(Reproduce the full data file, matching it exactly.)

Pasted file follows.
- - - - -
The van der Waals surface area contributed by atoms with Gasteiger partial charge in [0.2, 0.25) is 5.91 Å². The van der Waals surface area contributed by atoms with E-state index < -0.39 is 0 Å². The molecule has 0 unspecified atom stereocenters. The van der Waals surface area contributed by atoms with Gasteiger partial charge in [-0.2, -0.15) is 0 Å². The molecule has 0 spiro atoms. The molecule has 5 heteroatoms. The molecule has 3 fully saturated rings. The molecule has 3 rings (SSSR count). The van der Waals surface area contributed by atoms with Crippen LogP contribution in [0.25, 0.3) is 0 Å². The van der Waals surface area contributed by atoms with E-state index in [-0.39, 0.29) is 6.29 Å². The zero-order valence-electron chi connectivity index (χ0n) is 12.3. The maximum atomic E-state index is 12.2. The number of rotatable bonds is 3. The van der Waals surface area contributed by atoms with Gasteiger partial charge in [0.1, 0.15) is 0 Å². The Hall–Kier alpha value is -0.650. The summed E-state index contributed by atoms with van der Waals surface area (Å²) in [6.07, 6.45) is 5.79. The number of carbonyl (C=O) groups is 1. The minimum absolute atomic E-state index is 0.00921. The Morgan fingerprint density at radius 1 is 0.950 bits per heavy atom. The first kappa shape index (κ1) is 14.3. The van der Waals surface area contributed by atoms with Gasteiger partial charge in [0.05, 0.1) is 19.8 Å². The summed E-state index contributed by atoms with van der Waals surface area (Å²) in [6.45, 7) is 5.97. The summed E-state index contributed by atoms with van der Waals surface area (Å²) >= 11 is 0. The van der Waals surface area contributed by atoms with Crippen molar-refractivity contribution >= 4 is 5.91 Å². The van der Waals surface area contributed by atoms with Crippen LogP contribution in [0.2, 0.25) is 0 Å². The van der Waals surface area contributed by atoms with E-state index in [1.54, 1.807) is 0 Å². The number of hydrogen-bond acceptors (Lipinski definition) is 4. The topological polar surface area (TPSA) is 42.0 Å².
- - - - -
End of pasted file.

The van der Waals surface area contributed by atoms with Gasteiger partial charge in [0.2, 0.25) is 5.91 Å². The van der Waals surface area contributed by atoms with E-state index < -0.39 is 0 Å². The molecule has 0 unspecified atom stereocenters. The van der Waals surface area contributed by atoms with Gasteiger partial charge in [-0.2, -0.15) is 0 Å². The molecule has 0 spiro atoms. The molecule has 5 heteroatoms. The molecule has 3 fully saturated rings. The molecule has 3 rings (SSSR count). The van der Waals surface area contributed by atoms with Crippen LogP contribution in [0.25, 0.3) is 0 Å². The van der Waals surface area contributed by atoms with E-state index in [-0.39, 0.29) is 6.29 Å². The zero-order valence-electron chi connectivity index (χ0n) is 12.3. The maximum atomic E-state index is 12.2. The number of rotatable bonds is 3. The van der Waals surface area contributed by atoms with Gasteiger partial charge in [0.1, 0.15) is 0 Å². The Hall–Kier alpha value is -0.650. The summed E-state index contributed by atoms with van der Waals surface area (Å²) in [6.07, 6.45) is 5.79. The number of carbonyl (C=O) groups is 1. The minimum absolute atomic E-state index is 0.00921. The Morgan fingerprint density at radius 1 is 0.950 bits per heavy atom. The first kappa shape index (κ1) is 14.3. The van der Waals surface area contributed by atoms with Gasteiger partial charge in [0.05, 0.1) is 19.8 Å². The summed E-state index contributed by atoms with van der Waals surface area (Å²) in [6.45, 7) is 5.97. The summed E-state index contributed by atoms with van der Waals surface area (Å²) >= 11 is 0. The van der Waals surface area contributed by atoms with Crippen molar-refractivity contribution >= 4 is 5.91 Å². The van der Waals surface area contributed by atoms with Crippen LogP contribution in [0.2, 0.25) is 0 Å². The van der Waals surface area contributed by atoms with E-state index in [1.54, 1.807) is 0 Å². The number of hydrogen-bond acceptors (Lipinski definition) is 4. The topological polar surface area (TPSA) is 42.0 Å².